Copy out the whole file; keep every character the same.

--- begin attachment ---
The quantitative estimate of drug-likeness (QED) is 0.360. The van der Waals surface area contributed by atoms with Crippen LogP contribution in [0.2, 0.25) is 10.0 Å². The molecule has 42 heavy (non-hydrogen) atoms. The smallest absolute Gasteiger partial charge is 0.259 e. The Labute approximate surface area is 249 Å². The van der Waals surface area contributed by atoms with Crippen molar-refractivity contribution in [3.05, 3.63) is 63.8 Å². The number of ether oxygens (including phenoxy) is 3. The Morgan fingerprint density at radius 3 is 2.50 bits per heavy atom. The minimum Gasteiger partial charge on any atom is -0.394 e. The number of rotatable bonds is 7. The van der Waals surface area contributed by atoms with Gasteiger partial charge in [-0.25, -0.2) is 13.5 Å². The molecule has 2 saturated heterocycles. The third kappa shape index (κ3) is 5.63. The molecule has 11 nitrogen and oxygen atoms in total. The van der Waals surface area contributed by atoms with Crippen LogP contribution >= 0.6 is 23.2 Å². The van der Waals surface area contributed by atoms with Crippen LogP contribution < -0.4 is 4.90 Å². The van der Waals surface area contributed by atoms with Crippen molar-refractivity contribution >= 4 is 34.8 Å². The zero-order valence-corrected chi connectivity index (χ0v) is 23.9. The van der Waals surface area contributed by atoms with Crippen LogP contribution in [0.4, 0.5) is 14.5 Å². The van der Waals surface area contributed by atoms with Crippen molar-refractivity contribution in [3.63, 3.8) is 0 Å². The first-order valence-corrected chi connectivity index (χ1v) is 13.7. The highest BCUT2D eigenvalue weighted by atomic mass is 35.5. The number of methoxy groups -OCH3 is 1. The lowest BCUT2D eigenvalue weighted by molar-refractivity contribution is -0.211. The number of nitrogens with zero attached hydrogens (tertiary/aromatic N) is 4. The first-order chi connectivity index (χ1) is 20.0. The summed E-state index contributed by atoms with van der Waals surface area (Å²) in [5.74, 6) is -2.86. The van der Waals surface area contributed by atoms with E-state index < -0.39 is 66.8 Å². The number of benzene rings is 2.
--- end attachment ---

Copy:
The quantitative estimate of drug-likeness (QED) is 0.360. The van der Waals surface area contributed by atoms with Crippen LogP contribution in [0.2, 0.25) is 10.0 Å². The molecule has 42 heavy (non-hydrogen) atoms. The smallest absolute Gasteiger partial charge is 0.259 e. The Labute approximate surface area is 249 Å². The van der Waals surface area contributed by atoms with Crippen molar-refractivity contribution in [3.05, 3.63) is 63.8 Å². The number of ether oxygens (including phenoxy) is 3. The Morgan fingerprint density at radius 3 is 2.50 bits per heavy atom. The minimum Gasteiger partial charge on any atom is -0.394 e. The number of rotatable bonds is 7. The van der Waals surface area contributed by atoms with Gasteiger partial charge in [-0.25, -0.2) is 13.5 Å². The molecule has 2 saturated heterocycles. The third kappa shape index (κ3) is 5.63. The molecule has 11 nitrogen and oxygen atoms in total. The van der Waals surface area contributed by atoms with Crippen LogP contribution >= 0.6 is 23.2 Å². The van der Waals surface area contributed by atoms with Crippen LogP contribution < -0.4 is 4.90 Å². The van der Waals surface area contributed by atoms with Crippen molar-refractivity contribution >= 4 is 34.8 Å². The zero-order valence-corrected chi connectivity index (χ0v) is 23.9. The van der Waals surface area contributed by atoms with Crippen LogP contribution in [0.4, 0.5) is 14.5 Å². The van der Waals surface area contributed by atoms with Crippen molar-refractivity contribution in [3.63, 3.8) is 0 Å². The first-order valence-corrected chi connectivity index (χ1v) is 13.7. The highest BCUT2D eigenvalue weighted by atomic mass is 35.5. The number of methoxy groups -OCH3 is 1. The lowest BCUT2D eigenvalue weighted by molar-refractivity contribution is -0.211. The number of nitrogens with zero attached hydrogens (tertiary/aromatic N) is 4. The first-order chi connectivity index (χ1) is 20.0. The summed E-state index contributed by atoms with van der Waals surface area (Å²) in [5.74, 6) is -2.86. The van der Waals surface area contributed by atoms with E-state index < -0.39 is 66.8 Å². The number of benzene rings is 2.